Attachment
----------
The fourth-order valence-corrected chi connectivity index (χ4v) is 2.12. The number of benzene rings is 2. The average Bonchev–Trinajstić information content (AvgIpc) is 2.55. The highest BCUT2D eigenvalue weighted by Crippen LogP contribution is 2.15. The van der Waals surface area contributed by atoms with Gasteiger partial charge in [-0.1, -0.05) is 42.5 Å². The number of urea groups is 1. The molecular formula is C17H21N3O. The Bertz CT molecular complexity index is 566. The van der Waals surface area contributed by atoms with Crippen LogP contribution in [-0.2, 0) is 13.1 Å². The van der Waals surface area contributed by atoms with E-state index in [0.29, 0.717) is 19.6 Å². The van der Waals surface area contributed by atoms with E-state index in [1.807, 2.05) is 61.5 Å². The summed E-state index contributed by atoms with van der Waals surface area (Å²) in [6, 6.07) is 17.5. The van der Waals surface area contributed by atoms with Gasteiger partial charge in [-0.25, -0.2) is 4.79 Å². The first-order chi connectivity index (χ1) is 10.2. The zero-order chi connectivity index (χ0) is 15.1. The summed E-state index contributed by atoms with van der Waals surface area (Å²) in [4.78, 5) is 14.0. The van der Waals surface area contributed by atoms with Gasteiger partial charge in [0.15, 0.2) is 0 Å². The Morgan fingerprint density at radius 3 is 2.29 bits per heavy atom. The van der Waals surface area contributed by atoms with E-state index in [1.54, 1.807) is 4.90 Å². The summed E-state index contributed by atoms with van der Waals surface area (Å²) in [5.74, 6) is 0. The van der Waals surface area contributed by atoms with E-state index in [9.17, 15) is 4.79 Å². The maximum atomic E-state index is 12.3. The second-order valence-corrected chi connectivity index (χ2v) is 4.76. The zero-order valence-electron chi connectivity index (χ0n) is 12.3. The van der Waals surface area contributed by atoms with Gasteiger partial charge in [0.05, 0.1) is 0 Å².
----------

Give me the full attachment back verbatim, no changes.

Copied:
The fourth-order valence-corrected chi connectivity index (χ4v) is 2.12. The number of benzene rings is 2. The average Bonchev–Trinajstić information content (AvgIpc) is 2.55. The highest BCUT2D eigenvalue weighted by Crippen LogP contribution is 2.15. The van der Waals surface area contributed by atoms with Gasteiger partial charge in [-0.1, -0.05) is 42.5 Å². The number of urea groups is 1. The molecular formula is C17H21N3O. The Bertz CT molecular complexity index is 566. The van der Waals surface area contributed by atoms with Crippen LogP contribution in [-0.2, 0) is 13.1 Å². The van der Waals surface area contributed by atoms with E-state index in [0.29, 0.717) is 19.6 Å². The van der Waals surface area contributed by atoms with E-state index in [1.807, 2.05) is 61.5 Å². The summed E-state index contributed by atoms with van der Waals surface area (Å²) in [6, 6.07) is 17.5. The van der Waals surface area contributed by atoms with Gasteiger partial charge in [-0.25, -0.2) is 4.79 Å². The first-order chi connectivity index (χ1) is 10.2. The zero-order chi connectivity index (χ0) is 15.1. The summed E-state index contributed by atoms with van der Waals surface area (Å²) in [4.78, 5) is 14.0. The van der Waals surface area contributed by atoms with Gasteiger partial charge in [0.15, 0.2) is 0 Å². The Morgan fingerprint density at radius 3 is 2.29 bits per heavy atom. The van der Waals surface area contributed by atoms with E-state index in [1.54, 1.807) is 4.90 Å². The summed E-state index contributed by atoms with van der Waals surface area (Å²) in [5.74, 6) is 0. The van der Waals surface area contributed by atoms with E-state index in [9.17, 15) is 4.79 Å². The maximum atomic E-state index is 12.3. The second-order valence-corrected chi connectivity index (χ2v) is 4.76. The zero-order valence-electron chi connectivity index (χ0n) is 12.3. The van der Waals surface area contributed by atoms with Gasteiger partial charge in [0.05, 0.1) is 0 Å².